Large Group – Large Tank – Ideally 30+ fishTropheus are more communal than one thinks and they are sedentary, which means they never leave their immediate area. They are born and they breed on the same rock. In the wild it is not unusual to see them in groups, sometimes there are just a few and other times I have seen more than 100. Often in the lake I have watched groups gather up together and graze across the rocks. It is a site to behold, and I want to see that in my tanks. I strive to have a cohesive group.

I never dwell on the sex ratio. Only the Tropheus need to know who is who. In a big group, it really doesn’t matter. Sub dominate males help take the heat off the females, and you will often see these lower tier males spawning. In smaller groups it can be harder, but ultimately you want that group bond, and if your numbers are low, then it is critical that you build up the group.

No Tank Mates – Species Only Tanks – Why would you spend all that money on a group of Tropheus then put them at risk by adding other fish? Or vice a versa? How could you add the fish you just paid a pretty penny for and let the Tropheus slaughter them? It is one of the biggest lessons I have learned and, once I quit adding tank mates, my Tropheus have lasted a lot longer!

Don’t Over Feed – Food is the only thing you can totally control with Tropheus. Choose wisely! When you see what Tropheus eat in the wild, it will make you scratch your head! 90% of the food they consume you can’t even see, it is a light green slime on the rocks. The other 10% is all luck – insects, shrimps, plankton, eggs. However, they don’t see these high protein types of foods every day. In the wild, Tropheus are lean and mean!

It is so easy to over feed them. They appear to be starving at all times. They can beg like there is no tomorrow. They will eat anything offered and will eat it until it’s all gone. They will literally eat themselves to death. I prefer a green flake food as their basic diet. Then once a week or so they get a treat of something with high protein – krill, mysis shrimp, people shrimp, etc. How much protein and how often you feed it is a fine line. But they need a little rich food to get into spawning condition.

I love to watch them eat, and when you feed flake food it is all over in 2 minutes. It’s one reason I like to feed algae wafers to my Tropheus. It is really more for me than for them. They enjoy the low calorie treat, and I enjoy the 30 minutes of entertainment. There are many high-end fish foods available, and they have an amazing list of ingredients, but in my opinion, it is just too rich to feed to Tropheus on a daily basis.

Tropheus annectens eagerly consuming an algae wafer in one of Pam’s tanks.
Tropheus moorii Nsumbu red consuming an algae wafer in one of Pam’s tanks.

I rarely feed pellets because I worry about them swelling up in their tummies. You don’t want a Tropheus with an upset stomach. It is much better to underfeed them. Fat Tropheus can have reproduction issues, as well as fatty liver disease. Motivate grazing by feeding less and by letting the algae grow on the back and sides of your aquarium. It is awesome to see them grazing in your tank. It is a natural behavior.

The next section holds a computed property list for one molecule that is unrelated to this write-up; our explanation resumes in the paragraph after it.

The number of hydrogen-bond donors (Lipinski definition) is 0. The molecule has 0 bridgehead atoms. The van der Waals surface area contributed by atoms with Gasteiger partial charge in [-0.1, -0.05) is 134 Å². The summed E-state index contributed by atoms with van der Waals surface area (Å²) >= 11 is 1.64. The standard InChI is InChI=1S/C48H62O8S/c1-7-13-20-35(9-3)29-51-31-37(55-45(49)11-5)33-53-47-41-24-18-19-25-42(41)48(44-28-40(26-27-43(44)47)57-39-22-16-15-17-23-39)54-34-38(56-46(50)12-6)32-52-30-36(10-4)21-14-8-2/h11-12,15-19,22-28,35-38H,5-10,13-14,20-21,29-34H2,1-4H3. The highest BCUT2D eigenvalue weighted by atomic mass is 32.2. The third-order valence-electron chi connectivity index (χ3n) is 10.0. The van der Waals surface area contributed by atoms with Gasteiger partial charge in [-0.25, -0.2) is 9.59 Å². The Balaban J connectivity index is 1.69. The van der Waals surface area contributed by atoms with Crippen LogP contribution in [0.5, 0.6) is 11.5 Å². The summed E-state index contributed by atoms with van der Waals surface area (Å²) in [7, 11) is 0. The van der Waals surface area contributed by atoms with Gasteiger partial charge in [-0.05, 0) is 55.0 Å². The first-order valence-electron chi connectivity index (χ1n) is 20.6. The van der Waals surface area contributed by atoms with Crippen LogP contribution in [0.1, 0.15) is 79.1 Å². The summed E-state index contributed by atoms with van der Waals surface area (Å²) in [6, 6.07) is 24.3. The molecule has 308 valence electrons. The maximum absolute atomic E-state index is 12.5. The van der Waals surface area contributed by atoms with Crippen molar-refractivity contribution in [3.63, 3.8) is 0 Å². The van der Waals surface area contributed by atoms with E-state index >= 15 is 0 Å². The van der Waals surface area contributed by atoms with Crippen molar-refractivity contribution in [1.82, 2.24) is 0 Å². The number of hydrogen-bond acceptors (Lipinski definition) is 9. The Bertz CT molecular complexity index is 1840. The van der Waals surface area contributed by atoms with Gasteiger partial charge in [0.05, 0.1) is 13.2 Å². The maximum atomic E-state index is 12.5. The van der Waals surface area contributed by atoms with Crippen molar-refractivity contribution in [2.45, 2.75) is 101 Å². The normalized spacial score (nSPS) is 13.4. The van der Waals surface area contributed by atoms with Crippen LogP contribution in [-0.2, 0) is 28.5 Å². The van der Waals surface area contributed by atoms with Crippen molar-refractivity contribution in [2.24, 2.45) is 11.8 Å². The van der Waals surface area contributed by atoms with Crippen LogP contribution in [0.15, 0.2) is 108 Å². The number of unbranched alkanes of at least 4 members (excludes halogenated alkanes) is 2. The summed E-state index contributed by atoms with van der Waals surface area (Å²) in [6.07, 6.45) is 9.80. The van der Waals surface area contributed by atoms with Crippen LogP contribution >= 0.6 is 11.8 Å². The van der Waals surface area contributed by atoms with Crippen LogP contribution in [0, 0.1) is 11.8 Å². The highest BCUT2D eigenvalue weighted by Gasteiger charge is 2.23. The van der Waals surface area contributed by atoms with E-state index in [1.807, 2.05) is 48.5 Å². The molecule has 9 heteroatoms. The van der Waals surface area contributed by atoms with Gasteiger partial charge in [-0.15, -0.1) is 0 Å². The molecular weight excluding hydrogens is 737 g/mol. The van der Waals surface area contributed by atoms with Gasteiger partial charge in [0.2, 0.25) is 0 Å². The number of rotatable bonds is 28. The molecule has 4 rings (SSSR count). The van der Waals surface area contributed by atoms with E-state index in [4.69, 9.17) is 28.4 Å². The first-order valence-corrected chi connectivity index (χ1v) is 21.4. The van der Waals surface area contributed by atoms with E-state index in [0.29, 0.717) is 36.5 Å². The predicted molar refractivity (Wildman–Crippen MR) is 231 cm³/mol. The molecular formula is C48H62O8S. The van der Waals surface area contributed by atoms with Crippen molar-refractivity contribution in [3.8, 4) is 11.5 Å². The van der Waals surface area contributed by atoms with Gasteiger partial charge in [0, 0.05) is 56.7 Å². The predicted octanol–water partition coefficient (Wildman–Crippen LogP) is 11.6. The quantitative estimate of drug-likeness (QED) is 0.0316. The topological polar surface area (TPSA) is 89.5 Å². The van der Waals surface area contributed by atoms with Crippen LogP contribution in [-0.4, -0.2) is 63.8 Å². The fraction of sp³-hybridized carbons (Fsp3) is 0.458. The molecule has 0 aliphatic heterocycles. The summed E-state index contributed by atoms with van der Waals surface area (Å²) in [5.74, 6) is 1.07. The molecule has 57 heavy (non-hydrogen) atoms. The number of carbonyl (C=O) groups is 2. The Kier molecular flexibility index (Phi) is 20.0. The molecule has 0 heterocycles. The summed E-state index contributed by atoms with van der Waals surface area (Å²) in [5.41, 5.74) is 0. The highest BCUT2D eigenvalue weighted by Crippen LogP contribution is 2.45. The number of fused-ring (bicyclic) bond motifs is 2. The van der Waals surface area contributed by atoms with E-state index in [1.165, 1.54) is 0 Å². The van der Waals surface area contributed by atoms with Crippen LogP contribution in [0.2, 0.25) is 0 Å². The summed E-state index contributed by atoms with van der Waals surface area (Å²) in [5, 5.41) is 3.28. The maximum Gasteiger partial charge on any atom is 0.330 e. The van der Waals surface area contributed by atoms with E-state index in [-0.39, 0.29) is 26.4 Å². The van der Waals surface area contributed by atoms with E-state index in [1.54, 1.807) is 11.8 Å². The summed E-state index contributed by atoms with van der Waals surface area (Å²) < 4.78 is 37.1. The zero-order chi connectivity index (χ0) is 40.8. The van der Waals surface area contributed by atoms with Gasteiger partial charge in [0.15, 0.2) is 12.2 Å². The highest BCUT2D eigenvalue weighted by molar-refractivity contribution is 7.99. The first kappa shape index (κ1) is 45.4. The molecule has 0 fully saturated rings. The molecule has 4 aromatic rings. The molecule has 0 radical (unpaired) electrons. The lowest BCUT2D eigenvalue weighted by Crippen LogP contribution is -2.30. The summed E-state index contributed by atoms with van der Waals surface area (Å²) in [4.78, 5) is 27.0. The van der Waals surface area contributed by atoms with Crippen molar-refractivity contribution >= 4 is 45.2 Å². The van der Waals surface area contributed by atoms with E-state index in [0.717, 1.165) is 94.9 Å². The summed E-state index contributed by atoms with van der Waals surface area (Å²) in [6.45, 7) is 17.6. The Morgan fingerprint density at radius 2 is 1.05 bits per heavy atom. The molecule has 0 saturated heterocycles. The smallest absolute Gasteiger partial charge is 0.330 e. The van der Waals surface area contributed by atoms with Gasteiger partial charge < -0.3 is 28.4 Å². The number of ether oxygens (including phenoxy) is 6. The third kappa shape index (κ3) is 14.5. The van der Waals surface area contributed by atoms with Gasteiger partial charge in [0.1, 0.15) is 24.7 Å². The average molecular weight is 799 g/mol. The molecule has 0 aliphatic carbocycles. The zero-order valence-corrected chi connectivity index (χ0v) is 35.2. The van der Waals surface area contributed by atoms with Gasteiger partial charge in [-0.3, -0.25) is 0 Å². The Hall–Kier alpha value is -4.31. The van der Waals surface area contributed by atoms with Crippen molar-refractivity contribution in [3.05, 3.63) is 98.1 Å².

No one has killed more Tropheus than me over the years, and it is a heart breaker every time it happens. Every now and then I think I can cheat on my own rules, but it usually turns into a disaster. Tropheus don’t look at your resume, and it doesn’t matter how long you have been keeping fish. These darn Tropheus – they will get you!

Lake Tanganyikan shell dwellers are favorites of many cichlidophiles, and many lake photos show locations with high densities of Neothauma tanganyicense shells. Did you encounter some of these dense shell beds? If so, describe for the readers the cichlid species you encountered among them and any behaviors you observed that differ from captive specimens.

I am a snorkeler, and the shell beds are much deeper than I would ever attempt to go. The divers have reported seeing huge piles of shells that are over a mile long, and I have heard estimates of 12 feet + deep. Though over time, these shells actually weld together due to the alkaline water, so the fish can’t even go very deep into these piles. However, this type of shell bed supports a lot of fauna in the lake. Not only do you have the different shell dwellers, but there are many types of predators who feed on these smaller cichlids for a living, including the Water Cobra, Naja annulata.

A banded water cobra (Naja annulata) in Lake Tanganyika.

Describe some behavioral differences you’ve noticed between the wild fish species you encountered and those same species you keep (or have kept).

I think the most obvious difference is how large their territories are in the wild. How long the flee length is, you know, how far will the fish chase another fish until it gives up. It is amazing to see an Ophthalmotilapia ventralis guarding his territory and chasing off threats for 10+ feet. That is a huge territory. Typically, the females are gathered up in a school 20 feet or more away from the male’s territories. In our tanks, it is often less than 20 inches. You just don’t see the results of aggression in the wild like we see in our tanks. We are cramming these fish into a glass box and hoping for the best.

Ophthalmotilapia ventralis grazing.